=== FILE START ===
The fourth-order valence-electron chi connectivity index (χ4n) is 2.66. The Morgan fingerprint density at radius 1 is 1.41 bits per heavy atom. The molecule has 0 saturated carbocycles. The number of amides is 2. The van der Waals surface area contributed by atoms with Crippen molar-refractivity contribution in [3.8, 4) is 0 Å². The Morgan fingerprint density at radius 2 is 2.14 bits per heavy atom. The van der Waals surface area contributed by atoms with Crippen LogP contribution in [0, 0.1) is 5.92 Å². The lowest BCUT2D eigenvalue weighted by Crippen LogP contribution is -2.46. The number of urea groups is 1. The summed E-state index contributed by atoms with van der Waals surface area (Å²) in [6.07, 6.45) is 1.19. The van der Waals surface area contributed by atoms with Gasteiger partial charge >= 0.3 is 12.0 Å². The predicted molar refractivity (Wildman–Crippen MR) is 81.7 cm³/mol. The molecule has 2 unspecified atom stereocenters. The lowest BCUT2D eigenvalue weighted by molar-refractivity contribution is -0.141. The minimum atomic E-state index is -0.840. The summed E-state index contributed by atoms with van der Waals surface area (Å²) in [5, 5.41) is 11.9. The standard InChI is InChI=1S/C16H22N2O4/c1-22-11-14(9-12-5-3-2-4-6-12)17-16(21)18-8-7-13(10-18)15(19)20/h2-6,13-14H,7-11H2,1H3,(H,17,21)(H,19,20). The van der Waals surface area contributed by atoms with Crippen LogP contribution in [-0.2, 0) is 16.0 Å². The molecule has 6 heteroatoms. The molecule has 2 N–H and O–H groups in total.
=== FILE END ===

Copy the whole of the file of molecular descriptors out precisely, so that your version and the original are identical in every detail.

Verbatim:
The fourth-order valence-electron chi connectivity index (χ4n) is 2.66. The Morgan fingerprint density at radius 1 is 1.41 bits per heavy atom. The molecule has 0 saturated carbocycles. The number of amides is 2. The van der Waals surface area contributed by atoms with Crippen molar-refractivity contribution in [3.8, 4) is 0 Å². The Morgan fingerprint density at radius 2 is 2.14 bits per heavy atom. The van der Waals surface area contributed by atoms with Crippen LogP contribution in [0, 0.1) is 5.92 Å². The lowest BCUT2D eigenvalue weighted by Crippen LogP contribution is -2.46. The number of urea groups is 1. The summed E-state index contributed by atoms with van der Waals surface area (Å²) in [6.07, 6.45) is 1.19. The van der Waals surface area contributed by atoms with Gasteiger partial charge >= 0.3 is 12.0 Å². The predicted molar refractivity (Wildman–Crippen MR) is 81.7 cm³/mol. The molecule has 2 unspecified atom stereocenters. The lowest BCUT2D eigenvalue weighted by molar-refractivity contribution is -0.141. The minimum atomic E-state index is -0.840. The summed E-state index contributed by atoms with van der Waals surface area (Å²) in [5, 5.41) is 11.9. The standard InChI is InChI=1S/C16H22N2O4/c1-22-11-14(9-12-5-3-2-4-6-12)17-16(21)18-8-7-13(10-18)15(19)20/h2-6,13-14H,7-11H2,1H3,(H,17,21)(H,19,20). The van der Waals surface area contributed by atoms with Crippen LogP contribution in [-0.2, 0) is 16.0 Å². The molecule has 6 heteroatoms. The molecule has 2 N–H and O–H groups in total.